Fresh off his first public speech of the year in New Hampshire, Mitt Romney’s political action committee has intensified donations to Congressional Republicans as the former Massachusetts governor works to solidify broad levels of support heading into the 2012 presidential contest.
Romney’s Free & Strong America PAC on Thursday announced “yet another wave of contributions” totaling $93,000 spread across 45 Republicans in Congress, many of them freshmen.
“Governor Romney’s Free and Strong America PAC is setting a furious pace as it seeks to build on GOP gains from the 2010 midterm elections,” reads the announcement, which notes that the former governor’s year-to-date donations to federal candidates now exceeds $300,000.
That’s far beyond any other prospective GOP White House contenders and follows a similar pattern that began before the 2010 midterms.
While many donations had targeted early presidential contest states such as Iowa and New Hampshire, Thursday’s round of giving was far more diverse. The contributions included just one to a Senate candidate — $5,000 to Rep. Denny Rehberg (R-Mont.). The rest were $2,000 contributions to freshman Representatives such as Rick Berg (R-N.D.), Larry Bucshon (R-Ind.), Francisco “Quico” Canseco (R-Texas), Sean Duffy (R-Wis.) and Raul Labrador (R-Idaho), just to name a handful of the 44 House beneficiaries.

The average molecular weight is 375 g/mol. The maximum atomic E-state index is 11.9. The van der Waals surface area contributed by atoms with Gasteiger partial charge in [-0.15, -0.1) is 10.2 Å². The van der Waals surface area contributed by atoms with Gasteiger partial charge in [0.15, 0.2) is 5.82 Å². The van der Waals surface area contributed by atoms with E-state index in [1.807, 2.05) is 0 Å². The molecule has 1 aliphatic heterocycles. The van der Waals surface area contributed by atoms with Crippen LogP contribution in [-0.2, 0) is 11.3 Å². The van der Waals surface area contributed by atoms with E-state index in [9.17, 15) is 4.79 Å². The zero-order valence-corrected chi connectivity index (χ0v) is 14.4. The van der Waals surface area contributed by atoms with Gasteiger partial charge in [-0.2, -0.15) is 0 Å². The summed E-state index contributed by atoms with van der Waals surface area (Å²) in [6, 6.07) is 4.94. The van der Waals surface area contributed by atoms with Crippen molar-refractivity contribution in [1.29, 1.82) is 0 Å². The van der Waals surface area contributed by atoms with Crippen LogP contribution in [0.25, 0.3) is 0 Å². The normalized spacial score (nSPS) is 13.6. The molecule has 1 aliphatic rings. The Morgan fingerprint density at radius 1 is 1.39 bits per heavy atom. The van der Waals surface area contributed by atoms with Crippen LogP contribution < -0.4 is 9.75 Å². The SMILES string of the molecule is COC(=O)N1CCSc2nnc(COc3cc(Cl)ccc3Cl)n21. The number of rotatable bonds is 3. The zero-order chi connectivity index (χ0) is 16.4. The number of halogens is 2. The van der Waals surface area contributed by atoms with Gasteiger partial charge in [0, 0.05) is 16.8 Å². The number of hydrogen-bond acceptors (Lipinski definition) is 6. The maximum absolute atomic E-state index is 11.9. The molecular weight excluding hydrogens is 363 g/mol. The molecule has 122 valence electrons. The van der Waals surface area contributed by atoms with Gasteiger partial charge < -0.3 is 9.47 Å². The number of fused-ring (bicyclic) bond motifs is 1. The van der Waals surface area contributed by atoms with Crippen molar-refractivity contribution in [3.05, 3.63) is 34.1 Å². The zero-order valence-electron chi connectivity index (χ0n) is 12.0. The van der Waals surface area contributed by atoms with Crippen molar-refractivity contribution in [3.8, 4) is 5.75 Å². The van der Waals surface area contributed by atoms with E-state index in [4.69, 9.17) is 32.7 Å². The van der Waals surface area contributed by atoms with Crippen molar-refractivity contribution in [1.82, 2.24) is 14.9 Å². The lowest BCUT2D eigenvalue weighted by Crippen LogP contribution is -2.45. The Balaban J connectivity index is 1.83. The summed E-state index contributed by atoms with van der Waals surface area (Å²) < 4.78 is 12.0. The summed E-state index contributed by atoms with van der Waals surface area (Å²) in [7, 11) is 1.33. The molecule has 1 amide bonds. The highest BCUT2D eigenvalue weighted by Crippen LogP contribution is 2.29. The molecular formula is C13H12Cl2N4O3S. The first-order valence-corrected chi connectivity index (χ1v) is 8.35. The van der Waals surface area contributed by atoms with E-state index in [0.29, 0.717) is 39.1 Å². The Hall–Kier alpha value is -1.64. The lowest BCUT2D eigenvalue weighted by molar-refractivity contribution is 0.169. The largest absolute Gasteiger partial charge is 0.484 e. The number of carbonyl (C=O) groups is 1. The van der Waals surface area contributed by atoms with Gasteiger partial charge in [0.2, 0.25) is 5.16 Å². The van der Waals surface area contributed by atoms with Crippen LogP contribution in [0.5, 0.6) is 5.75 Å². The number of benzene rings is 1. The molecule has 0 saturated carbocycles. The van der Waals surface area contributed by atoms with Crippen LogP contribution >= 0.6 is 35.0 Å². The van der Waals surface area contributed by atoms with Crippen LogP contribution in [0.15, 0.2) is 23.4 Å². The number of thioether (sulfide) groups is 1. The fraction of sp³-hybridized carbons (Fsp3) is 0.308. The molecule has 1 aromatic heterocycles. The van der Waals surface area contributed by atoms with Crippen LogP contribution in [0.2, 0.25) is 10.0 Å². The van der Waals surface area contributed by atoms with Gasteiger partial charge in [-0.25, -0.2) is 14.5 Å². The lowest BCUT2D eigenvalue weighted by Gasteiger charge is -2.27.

While Romney has been quietly lining up supporters on the ground in New Hampshire and elsewhere in recent months, the steady stream of campaign donations has largely been the only public signal that he is pursuing the presidency. His likely run intensified last week, however, when he made his first public speech in New Hampshire.
Look to see such activity ramping up in the coming weeks and months. The first GOP presidential primary debate is set for less than two months from now.
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Leaders from military and veterans service organizations joined Sens. Roger Wicker, R-Miss., Kelly Ayotte , R-N.H., and Lindsey Graham, R-S.C., at a press conference to urge the Senate to replace a provision in the budget proposal that cuts retirement benefits for veterans. Wicker, Ayotee, and Graham earlier called for a bipartisan solution to replace the $6.3 billion in cuts to military retiree benefits.
Each year since 1990, CQ Roll Call has reviewed the financial disclosures of all 541 senators, representatives and delegates to determine the 50 richest members of Congress. This year's report, derived from forms covering the calendar year 2012, shows it took a net worth of $6.67 million to crack the exclusive club.